NWS updated its rainfall totals at noon on Tuesday, and there are some eye-popping numbers. The tony enclave on Bel-Air, home to so many celebrities and wealthy Angelenos, topped a foot of rain, clocking in at 12.32 inches. Many of the most-drenched areas are in the San Fernando Valley:

Sepulveda Canyon at Mulholland: 12.01
Topanga Fire Station: 11.95
Woodland Hills: 11.70

The highest total came at the Cogswell Dam above Pasadena. NWS monitors at that site recorded 13.15 inches of rain in the past 72 hours.

A little farther south, Beverly Hills has seen 8.61 inches of rainfall, Culver City 7.71 inches and Downtown L.A. to the east has endured 8.13 inches.

That means that in just three days, downtown Los Angeles has received more than half of its 30-year average seasonal rainfall, which is 14.25 inches.

Evacuation warnings were issued overnight for areas of Culver City adjacent to significant slopes. The warning applies to areas in the Upper Crest in the hills just east of Overland Avenue, north of the Westfield Culver City mall and about two miles south from the Sony Pictures lot. Officials are warning of possible debris or mudflows there.

“The City is asking residents who live above, below, or adjacent to a hillside in or below the Upper Crest neighborhood” to “prepare to leave your home and the area, gather your family, pets, basic needs and important paperwork and listen for instructions from local officials,” according to an official statement, which also gives a list of streets impacted.

Per Culver City’s Twitter/X account, “Mud flows have been reported behind 2 homes along Cranks Road and 1 along Flaxton Street.”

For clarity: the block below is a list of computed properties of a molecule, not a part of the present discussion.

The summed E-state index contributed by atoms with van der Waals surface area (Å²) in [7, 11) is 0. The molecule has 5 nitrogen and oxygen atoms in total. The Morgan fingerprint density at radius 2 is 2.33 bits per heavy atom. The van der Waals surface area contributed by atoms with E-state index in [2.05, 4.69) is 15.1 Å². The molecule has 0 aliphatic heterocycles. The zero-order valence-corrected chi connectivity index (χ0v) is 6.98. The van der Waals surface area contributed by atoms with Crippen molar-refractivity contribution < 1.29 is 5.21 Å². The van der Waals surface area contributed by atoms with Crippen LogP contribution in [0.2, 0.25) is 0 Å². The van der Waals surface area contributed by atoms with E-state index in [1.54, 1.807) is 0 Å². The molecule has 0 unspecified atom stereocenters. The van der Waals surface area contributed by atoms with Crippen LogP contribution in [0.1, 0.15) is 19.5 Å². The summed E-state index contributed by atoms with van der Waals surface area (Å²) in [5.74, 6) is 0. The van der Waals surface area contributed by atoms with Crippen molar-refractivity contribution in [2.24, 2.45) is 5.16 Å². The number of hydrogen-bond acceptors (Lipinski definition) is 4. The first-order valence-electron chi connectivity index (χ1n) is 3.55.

It still was raining in Culver City at 10:15 a.m.

In the Hollywood Hills, a mudslide severely damaged six homes and threatened a seventh along Beverly Drive in the Beverly Crest area. Los Angeles Fire Department crews escorted 15 residents out of the area, including nine children, but no injuries were reported. City Building and Safety crews were assessing the extent of damage to the homes.

Elsewhere, flash-flood warnings warnings were extended Tuesday for a swath running from Glendale to Santa Clarita to Calabasas and another wide, narrow band along slopes from Newbury Park, through Malibu and Topanga to Bel-Air and West Hollywood.

As of 10 a.m., the warnings extended east to Norwalk and Whittier.

Once the main storm system passes by later tonight, forecasters said a roughly 20% to 40% chance of rain will linger through Friday, although most of that precipitation is expected to be light.

Six Flags Magic Mountain remains closed today due to the storm. Knott’s Berry Farm is also closed, along with the Getty Center and Getty Villa. The Los Angeles Zoo remains closed, as well. Disneyland and Disney California Adventure will both be open until 8 p.m.

On Monday, the Los Angeles Fire Department swift-water rescue made a dramatic save. A man had jumped into the Los Angeles River after his dog fell in. The dog safely swam to shore, but the man had to be plucked from the torrent by a rescuer suspended from a helicopter.

Farther south in Orange County, Santa Ana City Hall and the Santa Ana Main Library were closed due to a power outage.